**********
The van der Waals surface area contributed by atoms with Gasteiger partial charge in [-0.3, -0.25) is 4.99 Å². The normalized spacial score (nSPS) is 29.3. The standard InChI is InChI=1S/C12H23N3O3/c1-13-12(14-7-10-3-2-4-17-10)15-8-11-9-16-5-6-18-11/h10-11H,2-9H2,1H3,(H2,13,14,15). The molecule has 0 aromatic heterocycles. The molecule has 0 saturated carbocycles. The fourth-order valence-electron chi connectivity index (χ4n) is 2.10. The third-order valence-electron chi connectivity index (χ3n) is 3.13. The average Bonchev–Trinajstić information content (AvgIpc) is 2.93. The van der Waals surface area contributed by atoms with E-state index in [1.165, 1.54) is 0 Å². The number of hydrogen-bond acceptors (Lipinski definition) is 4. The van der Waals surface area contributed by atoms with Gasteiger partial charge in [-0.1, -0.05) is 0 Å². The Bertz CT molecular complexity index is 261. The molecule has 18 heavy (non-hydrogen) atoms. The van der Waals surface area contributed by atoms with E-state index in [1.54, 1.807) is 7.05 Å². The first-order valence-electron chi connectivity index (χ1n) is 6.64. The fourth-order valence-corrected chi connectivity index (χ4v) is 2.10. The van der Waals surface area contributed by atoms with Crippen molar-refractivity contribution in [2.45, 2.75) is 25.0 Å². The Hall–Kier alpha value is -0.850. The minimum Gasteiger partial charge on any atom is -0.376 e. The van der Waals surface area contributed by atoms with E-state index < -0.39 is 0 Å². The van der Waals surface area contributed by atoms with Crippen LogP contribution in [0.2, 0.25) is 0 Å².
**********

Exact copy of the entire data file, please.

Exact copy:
The van der Waals surface area contributed by atoms with Gasteiger partial charge in [-0.3, -0.25) is 4.99 Å². The normalized spacial score (nSPS) is 29.3. The standard InChI is InChI=1S/C12H23N3O3/c1-13-12(14-7-10-3-2-4-17-10)15-8-11-9-16-5-6-18-11/h10-11H,2-9H2,1H3,(H2,13,14,15). The molecule has 0 aromatic heterocycles. The molecule has 0 saturated carbocycles. The fourth-order valence-electron chi connectivity index (χ4n) is 2.10. The third-order valence-electron chi connectivity index (χ3n) is 3.13. The average Bonchev–Trinajstić information content (AvgIpc) is 2.93. The van der Waals surface area contributed by atoms with E-state index in [1.165, 1.54) is 0 Å². The number of hydrogen-bond acceptors (Lipinski definition) is 4. The van der Waals surface area contributed by atoms with Gasteiger partial charge in [-0.1, -0.05) is 0 Å². The Bertz CT molecular complexity index is 261. The molecule has 18 heavy (non-hydrogen) atoms. The van der Waals surface area contributed by atoms with E-state index in [1.54, 1.807) is 7.05 Å². The first-order valence-electron chi connectivity index (χ1n) is 6.64. The fourth-order valence-corrected chi connectivity index (χ4v) is 2.10. The van der Waals surface area contributed by atoms with Crippen molar-refractivity contribution in [2.45, 2.75) is 25.0 Å². The Hall–Kier alpha value is -0.850. The minimum Gasteiger partial charge on any atom is -0.376 e. The van der Waals surface area contributed by atoms with E-state index < -0.39 is 0 Å². The van der Waals surface area contributed by atoms with Crippen LogP contribution in [0.2, 0.25) is 0 Å².